Judicial Act

Judicial Act

An act to establish operational principle, procedures, and best practices for the High Court

1. The High Court

(1) The High Court comprises a Chief Justice and at least two Associate Justices.

(2) The Chief Justice operates the High Court. In case of vacancy, absence, or recusal, the Associate Justices shall collectively operate the High Court.

(3) The Chief Justice may order the recusal of any associate justice on a specific issue. The Associate Justices may collectively force the recusal of the Chief Justice on a specific issue.

(4) In case of a vacancy, a willing and eligible Associate Justice will be selected by their peers to serve as Chief Justice.

(5) To appoint an Associate Justice, the Cabinet will consult with the High Court and present a willing and eligible individual to the Assembly for an approval vote.

(6) The Cabinet is compelled to appoint a fitting individual as per above with all deliberate speed if
a. there are less than two Associate Justices on the High Court,
b. the Chief Justice position is vacant and the Associate Justices cannot determine a new Chief Justice amongst themselves for any reason, or
c. a case cannot continue due to recusals.

2. Judicial Conduct and Requirements

(1) Justices of the High Court shall
a. rule upon what is written in law, and not be influenced by prejudice based on personal bias, corruption by undue influence, or discord;
b. consider the impact of Court rulings carefully to ensure that, whenever possible, no individual is empowered to exploit rulings of the Court;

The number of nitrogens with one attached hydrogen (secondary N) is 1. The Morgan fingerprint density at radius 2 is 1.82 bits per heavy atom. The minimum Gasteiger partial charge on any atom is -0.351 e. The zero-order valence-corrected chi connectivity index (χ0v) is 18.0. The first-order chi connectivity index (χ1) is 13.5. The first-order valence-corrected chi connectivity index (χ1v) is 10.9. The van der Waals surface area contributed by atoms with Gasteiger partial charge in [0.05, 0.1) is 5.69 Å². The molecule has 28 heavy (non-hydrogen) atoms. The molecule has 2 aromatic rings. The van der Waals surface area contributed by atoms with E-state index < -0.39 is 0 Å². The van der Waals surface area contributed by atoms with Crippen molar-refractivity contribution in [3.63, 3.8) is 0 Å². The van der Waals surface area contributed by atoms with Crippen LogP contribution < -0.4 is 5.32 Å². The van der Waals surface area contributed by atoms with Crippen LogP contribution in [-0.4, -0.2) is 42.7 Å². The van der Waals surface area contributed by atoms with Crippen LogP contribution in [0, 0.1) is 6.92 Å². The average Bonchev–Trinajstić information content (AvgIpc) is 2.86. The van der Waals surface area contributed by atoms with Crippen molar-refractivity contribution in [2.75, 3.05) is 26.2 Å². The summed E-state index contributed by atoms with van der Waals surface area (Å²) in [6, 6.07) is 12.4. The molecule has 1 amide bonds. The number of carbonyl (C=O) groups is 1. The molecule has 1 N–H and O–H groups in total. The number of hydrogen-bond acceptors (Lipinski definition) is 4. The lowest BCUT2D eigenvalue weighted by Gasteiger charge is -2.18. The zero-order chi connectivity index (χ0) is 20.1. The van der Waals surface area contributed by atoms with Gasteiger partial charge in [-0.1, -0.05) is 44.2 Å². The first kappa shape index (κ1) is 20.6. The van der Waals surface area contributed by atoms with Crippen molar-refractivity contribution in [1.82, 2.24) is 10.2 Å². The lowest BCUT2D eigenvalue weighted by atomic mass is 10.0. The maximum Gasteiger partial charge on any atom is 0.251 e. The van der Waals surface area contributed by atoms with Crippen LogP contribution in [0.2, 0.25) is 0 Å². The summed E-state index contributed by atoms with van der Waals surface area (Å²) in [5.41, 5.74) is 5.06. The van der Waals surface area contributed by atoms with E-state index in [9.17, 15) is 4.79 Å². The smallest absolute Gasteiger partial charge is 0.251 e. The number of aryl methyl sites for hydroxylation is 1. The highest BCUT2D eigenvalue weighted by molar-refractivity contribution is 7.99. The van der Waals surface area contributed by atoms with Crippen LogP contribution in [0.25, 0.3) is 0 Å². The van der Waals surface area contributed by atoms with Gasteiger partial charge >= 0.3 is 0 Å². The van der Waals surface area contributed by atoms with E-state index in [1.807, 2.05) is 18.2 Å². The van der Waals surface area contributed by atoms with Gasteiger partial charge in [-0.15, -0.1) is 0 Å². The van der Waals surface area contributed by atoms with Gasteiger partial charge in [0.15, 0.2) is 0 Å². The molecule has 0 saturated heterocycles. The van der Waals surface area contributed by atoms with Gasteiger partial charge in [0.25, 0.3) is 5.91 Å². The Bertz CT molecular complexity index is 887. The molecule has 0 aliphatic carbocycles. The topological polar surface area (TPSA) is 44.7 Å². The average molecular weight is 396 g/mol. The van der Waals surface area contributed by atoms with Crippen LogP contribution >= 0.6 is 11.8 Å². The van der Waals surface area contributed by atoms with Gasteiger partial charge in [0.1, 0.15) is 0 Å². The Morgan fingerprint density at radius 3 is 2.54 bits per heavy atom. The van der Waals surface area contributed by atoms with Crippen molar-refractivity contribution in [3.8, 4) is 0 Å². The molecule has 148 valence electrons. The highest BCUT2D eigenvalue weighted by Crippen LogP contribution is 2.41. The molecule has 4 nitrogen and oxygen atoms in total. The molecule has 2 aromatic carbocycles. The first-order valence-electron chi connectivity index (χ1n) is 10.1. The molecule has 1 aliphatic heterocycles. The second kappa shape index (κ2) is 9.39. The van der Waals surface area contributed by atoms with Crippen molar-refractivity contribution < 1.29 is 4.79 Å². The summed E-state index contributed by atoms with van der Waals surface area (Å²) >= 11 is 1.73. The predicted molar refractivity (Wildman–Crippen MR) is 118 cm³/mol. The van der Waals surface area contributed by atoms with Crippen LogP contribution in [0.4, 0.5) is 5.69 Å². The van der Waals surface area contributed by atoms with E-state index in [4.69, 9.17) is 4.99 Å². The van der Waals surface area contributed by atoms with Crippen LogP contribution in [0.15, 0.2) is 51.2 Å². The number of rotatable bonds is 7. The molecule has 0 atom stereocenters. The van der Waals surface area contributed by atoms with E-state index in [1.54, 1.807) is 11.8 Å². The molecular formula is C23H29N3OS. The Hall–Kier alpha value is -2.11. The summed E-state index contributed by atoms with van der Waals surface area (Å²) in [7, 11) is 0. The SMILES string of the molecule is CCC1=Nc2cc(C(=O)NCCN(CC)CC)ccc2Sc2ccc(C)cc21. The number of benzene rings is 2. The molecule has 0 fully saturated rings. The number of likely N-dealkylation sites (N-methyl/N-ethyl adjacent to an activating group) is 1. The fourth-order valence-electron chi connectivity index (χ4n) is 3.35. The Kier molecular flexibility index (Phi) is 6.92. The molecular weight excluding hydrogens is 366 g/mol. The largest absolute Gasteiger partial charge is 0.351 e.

c. maintain good communication with fellow Justices as well as the broader community; and
d. be reasonably inquisitorial.

(2) An Associate Justice must have legislator status in the South Pacific and take an oath of confidentiality and impartiality.

(3) The Chief Justice must fulfill the requirements to be an Associate Justice, and additionally may not serve as senior or junior Cabinet minister, as Chair of Assembly or their deputy, or as Delegate.

3. Case Procedure

(1) A case is submitted to the High Court via a public post in the High Court area by any individual authorized to submit a case of the given type. A case can be a legal question, an appeal, an indictment, or a sentencing.

(2) The High Court will determine with reasonable speed whether a case is justiciable. If found justiciable, a justice will be assigned to the case, otherwise the case is unappealably dismissed.
a. Provided there is unanimous agreement, the High Court may unappealably dismiss an otherwise-justiciable case it considers to be frivolous.

(3) Any member of the South Pacific may request the recusal of the assigned justice at any time, which will be reviewed by the High Court. If granted, the High Court will assign another justice.

(4) Any member of the South Pacific may submit information, evidence, or opinions on the matter. To facilitate this, a case may not run for less than 72 hours.

(5) The assigned justice may, as necessary, request information, evidence, or opinions from any member or institution. With the approval of another justice, a member or institution may be compelled to answer such a request.

(6) Once the assigned justice has all necessary information and evidence, they will analyze the question with all deliberate speed to deliver an opinion. Any individuals involved in the crafting of the opinion must be named within it. The opinion must be approved by another justice not recused from the case.

4. Legal Questions

(1) A legal question is a case containing one or more questions seeking to receive clarification on the meaning of existing law or the applicability of law to concrete or hypothetical situations.

(2) Legal questions can be submitted by any member of the South Pacific.

(3) The opinion delivered for a legal question shall have the full force of law until appealed or the law upon which the opinion was based is significantly changed.